Practicing the static hold and farmers walk will teach you more about your abs and core strength then anything else you might read on the internet.
The farmers walk will give your core and shoulders a much needed workout if you are stuck behind your desk full-time.
Put simply, pick up a weight in one or two hands, stand up straight, brace your core and keep your torso upright and stiff….. then WALK.
That’s it! nothing more, nothing less.
This exercise is about short bursts of walking while lifting a weight that’s giving you an element of resistance. Regular practice and progression will provide you with stability and balance as each muscle group is actively working when you walk.
You can get started by practicing the Static Hold first and then progress onto the more challenging Farmers Walk. Check out the video below where I talk about this.
Farmers Walk Muscle Groups Worked
Works all muscle groups in one movement:
Arms don’t get much workout resting on the table while you are cranking out code. Your fingers do yes, but your arms are simply resting on the table each day. By doing the farmers walk you are giving them a workout by supplying an element of resistance for them to work with. This will improve bicep and tricep strength as they will be working to stabilise the elbow and shoulders connectors.
Back and Shoulders
Looking at your screen all day long weakens your back and shoulder muscle groups. To counter act this, the farmers walk can be used to strength these muscle fibers as they have to work together in a continouse loop as you walk in an upright posture.
As you start to lift heavier weight due to progression in strength, your abs and back will get a greater workout as they will work harder in supporting your torso with the increase in weight. Ensure you keep your abs tight throughout doing the farmers walk to protect your lower back
Walking is something that becomes a chore when we get used to the comfort of sitting all day. The reason for this is that our leg muscle groups tend to adjust down to the lack of resistance being applied from sitting each day. Thus simply going on a walk starts to feel like more effort. The farmers walk will act like a catalyst to improving your leg muscle groups as your quads, hamstrings, glutes are calf muscles will be tested and strengthened.
Equipment Required for the Farmers Walk
Not a great deal is needed here, just a pair of heavy things that you can carry. A pair of dumbells, kettlebells, weight plates, or even a couple of buckets of sand!
You get the idea. As long as its heavy and safe to carry and provides some resistance, that’s all you need.
Progression with the Farmers Walk
Like I’ve said in other posts, In order to get better and stronger, we need to apply resistance in a systematic way, challenging our muscle groups one step at a time.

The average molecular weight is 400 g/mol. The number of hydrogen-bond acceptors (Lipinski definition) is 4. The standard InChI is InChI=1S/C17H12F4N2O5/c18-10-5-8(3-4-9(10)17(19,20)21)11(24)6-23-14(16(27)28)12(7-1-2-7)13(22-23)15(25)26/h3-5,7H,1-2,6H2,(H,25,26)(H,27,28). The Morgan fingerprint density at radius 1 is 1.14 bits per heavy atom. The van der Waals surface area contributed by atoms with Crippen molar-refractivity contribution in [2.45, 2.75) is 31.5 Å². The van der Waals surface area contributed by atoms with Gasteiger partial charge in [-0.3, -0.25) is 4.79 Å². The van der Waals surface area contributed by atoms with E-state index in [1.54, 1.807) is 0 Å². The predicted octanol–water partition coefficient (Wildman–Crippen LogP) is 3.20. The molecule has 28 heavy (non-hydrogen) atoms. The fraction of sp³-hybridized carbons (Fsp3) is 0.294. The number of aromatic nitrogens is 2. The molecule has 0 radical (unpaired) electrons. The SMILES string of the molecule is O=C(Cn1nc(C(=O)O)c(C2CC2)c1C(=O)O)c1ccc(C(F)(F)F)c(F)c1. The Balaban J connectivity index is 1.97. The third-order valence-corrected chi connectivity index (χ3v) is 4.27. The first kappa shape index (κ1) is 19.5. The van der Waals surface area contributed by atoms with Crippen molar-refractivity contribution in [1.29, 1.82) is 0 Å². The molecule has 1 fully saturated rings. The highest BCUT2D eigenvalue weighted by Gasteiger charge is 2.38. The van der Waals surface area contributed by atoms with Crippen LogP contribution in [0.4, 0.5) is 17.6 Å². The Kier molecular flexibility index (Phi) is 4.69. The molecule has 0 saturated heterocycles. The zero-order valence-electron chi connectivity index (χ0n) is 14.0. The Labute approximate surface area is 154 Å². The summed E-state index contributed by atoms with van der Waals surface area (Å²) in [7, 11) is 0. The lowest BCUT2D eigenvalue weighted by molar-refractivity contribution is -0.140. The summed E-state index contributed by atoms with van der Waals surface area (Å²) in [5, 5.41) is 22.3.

We can do this with the farmer walk very easily. For example, when first starting out, we could do the following:
- Week 1, hold a pair of 15kg kettlebells in each arm and walk to the end of the garden and back.
- Week 2, hold the same 15kg kettlebells and walk 6 times up and down the garden in week2.
- Week 3, increase the weight of the kettle bells and walk 3 times up and down the garden again.
- Week 4, with the same heavier weight, walk 6 times up and down the garden.
You get the picture…. keep track of how many times you walk up and down, keep track of how much weight you are able to lift each week.
Variation with the Farmers Walk
Once you notice your strength and endurance improving, you can start mixing things up. You can start holding unequal weights in each hand and perform the walk. For example, a 15kg kettlebell in one hand and a 20kg kettlebell in the other.
You don’t even need to stick to the same item. You could even hold a bag 10kg of rice in one and a kettlebell in the other, a dumbell in onehand and kettlebell in the other of unequal weights.
Your Form is key with the Farmers Walk
It’s all well performing the farmers walk and holding the weight and progressing. However, none of this is going to benefit you if you don’t do it with the correct form and posture. Failing to keep this in mind may result in injury and an in-balance .
When doing the walk, be sure to tense and brace your abs and entire core muscle groups. Ensure you are contracting and stiff throughout the walk to protect yourself from injury. Ensure you maintain a breathing rhythm while walking.
Using the correct form will be crucial when holding uneven weights or even when doing one-handed farmers walk as you will need to ensure you engage your core much more to stabilise your spine as the weight will pull you down onto the opposite side.